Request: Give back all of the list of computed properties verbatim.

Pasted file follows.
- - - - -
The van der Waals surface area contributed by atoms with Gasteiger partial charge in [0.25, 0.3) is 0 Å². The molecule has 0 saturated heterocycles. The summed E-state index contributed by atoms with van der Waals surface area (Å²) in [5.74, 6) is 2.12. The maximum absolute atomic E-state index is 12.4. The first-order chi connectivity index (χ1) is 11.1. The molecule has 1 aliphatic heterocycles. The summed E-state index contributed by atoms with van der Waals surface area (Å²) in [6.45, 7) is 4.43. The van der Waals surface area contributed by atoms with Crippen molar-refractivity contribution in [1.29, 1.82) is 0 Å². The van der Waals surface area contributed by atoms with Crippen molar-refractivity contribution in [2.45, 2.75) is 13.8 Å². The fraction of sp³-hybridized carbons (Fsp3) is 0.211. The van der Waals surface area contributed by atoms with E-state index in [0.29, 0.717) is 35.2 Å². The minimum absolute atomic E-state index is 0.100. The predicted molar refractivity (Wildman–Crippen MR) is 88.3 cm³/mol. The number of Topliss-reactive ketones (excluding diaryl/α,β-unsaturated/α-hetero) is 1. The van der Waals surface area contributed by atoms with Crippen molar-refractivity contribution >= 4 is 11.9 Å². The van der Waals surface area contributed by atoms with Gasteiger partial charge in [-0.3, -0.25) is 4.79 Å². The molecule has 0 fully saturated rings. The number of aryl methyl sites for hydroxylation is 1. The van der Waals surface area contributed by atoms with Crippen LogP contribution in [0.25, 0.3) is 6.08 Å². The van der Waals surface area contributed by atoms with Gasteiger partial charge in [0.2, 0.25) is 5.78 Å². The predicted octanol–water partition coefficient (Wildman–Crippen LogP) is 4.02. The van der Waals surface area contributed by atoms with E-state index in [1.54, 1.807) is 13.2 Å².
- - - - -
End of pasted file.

The van der Waals surface area contributed by atoms with Gasteiger partial charge in [0.25, 0.3) is 0 Å². The molecule has 0 saturated heterocycles. The summed E-state index contributed by atoms with van der Waals surface area (Å²) in [5.74, 6) is 2.12. The maximum absolute atomic E-state index is 12.4. The first-order chi connectivity index (χ1) is 11.1. The molecule has 1 aliphatic heterocycles. The summed E-state index contributed by atoms with van der Waals surface area (Å²) in [6.45, 7) is 4.43. The van der Waals surface area contributed by atoms with Crippen molar-refractivity contribution in [1.29, 1.82) is 0 Å². The van der Waals surface area contributed by atoms with Crippen molar-refractivity contribution in [2.45, 2.75) is 13.8 Å². The fraction of sp³-hybridized carbons (Fsp3) is 0.211. The van der Waals surface area contributed by atoms with E-state index in [0.29, 0.717) is 35.2 Å². The minimum absolute atomic E-state index is 0.100. The predicted molar refractivity (Wildman–Crippen MR) is 88.3 cm³/mol. The number of Topliss-reactive ketones (excluding diaryl/α,β-unsaturated/α-hetero) is 1. The van der Waals surface area contributed by atoms with Crippen molar-refractivity contribution >= 4 is 11.9 Å². The van der Waals surface area contributed by atoms with Gasteiger partial charge in [-0.3, -0.25) is 4.79 Å². The molecule has 0 fully saturated rings. The number of aryl methyl sites for hydroxylation is 1. The van der Waals surface area contributed by atoms with Crippen LogP contribution in [0.25, 0.3) is 6.08 Å². The van der Waals surface area contributed by atoms with Gasteiger partial charge in [0.2, 0.25) is 5.78 Å². The predicted octanol–water partition coefficient (Wildman–Crippen LogP) is 4.02. The van der Waals surface area contributed by atoms with E-state index in [1.54, 1.807) is 13.2 Å².